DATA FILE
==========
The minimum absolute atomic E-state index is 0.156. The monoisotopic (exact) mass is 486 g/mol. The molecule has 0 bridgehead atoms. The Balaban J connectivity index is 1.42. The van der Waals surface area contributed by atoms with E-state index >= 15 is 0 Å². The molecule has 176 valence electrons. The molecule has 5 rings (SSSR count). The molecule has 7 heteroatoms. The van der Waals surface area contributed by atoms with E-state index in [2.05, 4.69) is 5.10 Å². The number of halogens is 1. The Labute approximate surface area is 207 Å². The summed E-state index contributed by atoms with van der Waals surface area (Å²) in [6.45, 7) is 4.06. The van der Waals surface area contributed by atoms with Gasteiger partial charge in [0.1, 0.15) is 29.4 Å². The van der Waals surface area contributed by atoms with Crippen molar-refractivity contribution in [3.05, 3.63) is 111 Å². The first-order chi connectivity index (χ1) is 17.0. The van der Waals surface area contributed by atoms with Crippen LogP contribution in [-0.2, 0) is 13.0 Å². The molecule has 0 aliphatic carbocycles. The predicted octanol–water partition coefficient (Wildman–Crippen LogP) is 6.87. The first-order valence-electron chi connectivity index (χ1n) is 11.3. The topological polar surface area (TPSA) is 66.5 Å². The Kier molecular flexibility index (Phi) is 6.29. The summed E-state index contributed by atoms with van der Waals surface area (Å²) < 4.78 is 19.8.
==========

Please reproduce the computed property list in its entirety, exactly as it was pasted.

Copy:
The minimum absolute atomic E-state index is 0.156. The monoisotopic (exact) mass is 486 g/mol. The molecule has 0 bridgehead atoms. The Balaban J connectivity index is 1.42. The van der Waals surface area contributed by atoms with E-state index >= 15 is 0 Å². The molecule has 176 valence electrons. The molecule has 5 rings (SSSR count). The molecule has 7 heteroatoms. The van der Waals surface area contributed by atoms with E-state index in [2.05, 4.69) is 5.10 Å². The number of halogens is 1. The Labute approximate surface area is 207 Å². The summed E-state index contributed by atoms with van der Waals surface area (Å²) in [6.45, 7) is 4.06. The van der Waals surface area contributed by atoms with Gasteiger partial charge in [0.1, 0.15) is 29.4 Å². The van der Waals surface area contributed by atoms with Crippen molar-refractivity contribution in [3.05, 3.63) is 111 Å². The first-order chi connectivity index (χ1) is 17.0. The van der Waals surface area contributed by atoms with Crippen LogP contribution in [-0.2, 0) is 13.0 Å². The molecule has 0 aliphatic carbocycles. The predicted octanol–water partition coefficient (Wildman–Crippen LogP) is 6.87. The first-order valence-electron chi connectivity index (χ1n) is 11.3. The topological polar surface area (TPSA) is 66.5 Å². The Kier molecular flexibility index (Phi) is 6.29. The summed E-state index contributed by atoms with van der Waals surface area (Å²) < 4.78 is 19.8.